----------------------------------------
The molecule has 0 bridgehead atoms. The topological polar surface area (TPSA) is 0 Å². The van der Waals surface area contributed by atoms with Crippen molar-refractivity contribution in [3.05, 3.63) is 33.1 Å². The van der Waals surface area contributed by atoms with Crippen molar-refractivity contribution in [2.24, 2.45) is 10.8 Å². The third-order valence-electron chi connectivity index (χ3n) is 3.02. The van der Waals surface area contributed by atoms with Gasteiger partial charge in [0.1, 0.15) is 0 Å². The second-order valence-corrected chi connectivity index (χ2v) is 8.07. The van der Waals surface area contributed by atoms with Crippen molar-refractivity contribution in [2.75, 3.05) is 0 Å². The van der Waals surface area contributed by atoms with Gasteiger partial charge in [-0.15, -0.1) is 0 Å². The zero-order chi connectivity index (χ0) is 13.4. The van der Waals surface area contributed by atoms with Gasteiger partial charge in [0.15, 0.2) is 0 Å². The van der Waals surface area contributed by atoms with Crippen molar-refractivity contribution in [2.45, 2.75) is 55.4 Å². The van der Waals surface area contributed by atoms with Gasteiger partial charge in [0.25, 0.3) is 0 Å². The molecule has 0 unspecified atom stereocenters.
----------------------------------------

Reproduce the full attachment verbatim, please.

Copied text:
The molecule has 0 bridgehead atoms. The topological polar surface area (TPSA) is 0 Å². The van der Waals surface area contributed by atoms with Crippen molar-refractivity contribution in [3.05, 3.63) is 33.1 Å². The van der Waals surface area contributed by atoms with Crippen molar-refractivity contribution in [2.24, 2.45) is 10.8 Å². The third-order valence-electron chi connectivity index (χ3n) is 3.02. The van der Waals surface area contributed by atoms with Gasteiger partial charge in [0.1, 0.15) is 0 Å². The second-order valence-corrected chi connectivity index (χ2v) is 8.07. The van der Waals surface area contributed by atoms with Crippen molar-refractivity contribution in [2.75, 3.05) is 0 Å². The van der Waals surface area contributed by atoms with Gasteiger partial charge in [-0.15, -0.1) is 0 Å². The zero-order chi connectivity index (χ0) is 13.4. The van der Waals surface area contributed by atoms with Gasteiger partial charge in [0.15, 0.2) is 0 Å². The van der Waals surface area contributed by atoms with Crippen molar-refractivity contribution in [2.45, 2.75) is 55.4 Å². The van der Waals surface area contributed by atoms with Gasteiger partial charge in [0.25, 0.3) is 0 Å². The molecule has 0 unspecified atom stereocenters.